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This article is not intended to be financial, investment or trading advice. This article is for information and solely for education purposes. It does not protect against any financial loss, risk or fraud.
The 2008 financial crisis laid the groundwork for Bitcoin’s genesis and although at first its uptake was slow, what its supporters had just witnessed convinced them that bitcoin was the future.
Jumping forwards to the present day, the world is faced with a very different type of crisis. One that centres around public health, the collapse of international supply chains, and unbelievably, country wide quarantines.
Yet so far, the global response in the West has in many ways been very similar to 2008. Notably, governments printing new money to keep the economy afloat.
Many argue this is the exact response that Satoshi wanted bitcoin to prevent.
The world is facing an unprecedented emergency, and cryptocurrency is, for the first time, being influenced by major global events.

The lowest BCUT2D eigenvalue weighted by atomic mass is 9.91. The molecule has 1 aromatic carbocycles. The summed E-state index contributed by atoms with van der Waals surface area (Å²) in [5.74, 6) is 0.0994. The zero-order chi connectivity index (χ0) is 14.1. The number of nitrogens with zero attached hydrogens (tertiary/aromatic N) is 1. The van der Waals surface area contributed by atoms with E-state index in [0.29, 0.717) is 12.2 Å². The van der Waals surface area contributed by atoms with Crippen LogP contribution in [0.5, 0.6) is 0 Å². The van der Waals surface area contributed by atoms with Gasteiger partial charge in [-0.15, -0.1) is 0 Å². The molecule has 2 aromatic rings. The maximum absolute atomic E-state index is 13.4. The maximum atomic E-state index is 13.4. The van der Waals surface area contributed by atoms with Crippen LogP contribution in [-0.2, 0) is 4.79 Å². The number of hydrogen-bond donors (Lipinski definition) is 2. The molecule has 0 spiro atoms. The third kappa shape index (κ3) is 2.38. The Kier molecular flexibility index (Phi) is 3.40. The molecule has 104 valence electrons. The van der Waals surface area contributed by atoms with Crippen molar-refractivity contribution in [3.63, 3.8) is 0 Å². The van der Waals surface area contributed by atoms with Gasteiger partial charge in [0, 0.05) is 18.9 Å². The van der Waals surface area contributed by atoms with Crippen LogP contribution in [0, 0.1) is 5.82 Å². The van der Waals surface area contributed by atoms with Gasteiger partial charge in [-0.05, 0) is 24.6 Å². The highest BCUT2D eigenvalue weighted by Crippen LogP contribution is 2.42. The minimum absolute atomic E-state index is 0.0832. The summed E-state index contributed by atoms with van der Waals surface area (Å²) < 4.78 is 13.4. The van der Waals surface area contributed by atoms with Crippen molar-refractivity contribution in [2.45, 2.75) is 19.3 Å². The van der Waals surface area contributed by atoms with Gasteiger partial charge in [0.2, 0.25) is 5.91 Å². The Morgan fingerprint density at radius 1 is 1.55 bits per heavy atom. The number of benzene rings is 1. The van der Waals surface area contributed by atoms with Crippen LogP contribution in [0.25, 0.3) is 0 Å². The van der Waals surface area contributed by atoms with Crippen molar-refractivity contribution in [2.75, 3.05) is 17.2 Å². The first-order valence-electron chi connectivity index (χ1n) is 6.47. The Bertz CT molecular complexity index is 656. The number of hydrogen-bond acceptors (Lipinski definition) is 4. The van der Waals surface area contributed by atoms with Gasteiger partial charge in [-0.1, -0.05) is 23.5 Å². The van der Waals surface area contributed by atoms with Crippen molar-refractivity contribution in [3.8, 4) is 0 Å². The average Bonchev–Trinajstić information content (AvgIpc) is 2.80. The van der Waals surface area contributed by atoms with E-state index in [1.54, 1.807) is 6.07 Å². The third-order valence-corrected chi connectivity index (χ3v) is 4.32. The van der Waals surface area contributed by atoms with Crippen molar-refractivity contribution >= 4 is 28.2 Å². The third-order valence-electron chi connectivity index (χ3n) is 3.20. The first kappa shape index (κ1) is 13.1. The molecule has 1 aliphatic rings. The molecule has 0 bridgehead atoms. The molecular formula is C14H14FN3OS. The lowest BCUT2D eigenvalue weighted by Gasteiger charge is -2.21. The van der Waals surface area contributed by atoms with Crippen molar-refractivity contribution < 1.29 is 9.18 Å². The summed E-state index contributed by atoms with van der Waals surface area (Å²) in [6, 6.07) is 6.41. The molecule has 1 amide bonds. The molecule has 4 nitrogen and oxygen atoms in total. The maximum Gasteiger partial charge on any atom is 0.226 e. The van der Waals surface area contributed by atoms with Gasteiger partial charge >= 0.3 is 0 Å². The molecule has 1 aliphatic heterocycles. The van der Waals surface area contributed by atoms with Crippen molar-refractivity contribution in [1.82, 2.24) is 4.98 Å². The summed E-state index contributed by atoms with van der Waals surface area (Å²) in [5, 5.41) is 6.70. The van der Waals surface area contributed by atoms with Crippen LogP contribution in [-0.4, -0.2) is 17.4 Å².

As discussed previously, how it responds will most likely dictate its future.
In my previous post, I mentioned bitcoin’s potential as a safe-haven asset. However, narratives regarding the future of the crypto space often change – and for good reason. The true purpose of cryptocurrency is still unclear.
Are we creating digital gold, web 3.0 or un-censorable cash? Maybe it’s decentralised finance or initial coin offerings.
Or maybe having a crystal-clear narrative is not important.
In just over a decade an entirely new ecosystem has been created, stemming from one whitepaper written 12 years ago. An ecosystem that millions of people are currently watching in anticipation of its reaction to an approaching global recession.
If there’s one thing to take from all this, it’s that cryptocurrency is now too large to ignore.
Cryptocurrencies are complex products with high price volatility. They are unregulated, without consumer or financial protections. Only risk what you can afford to lose.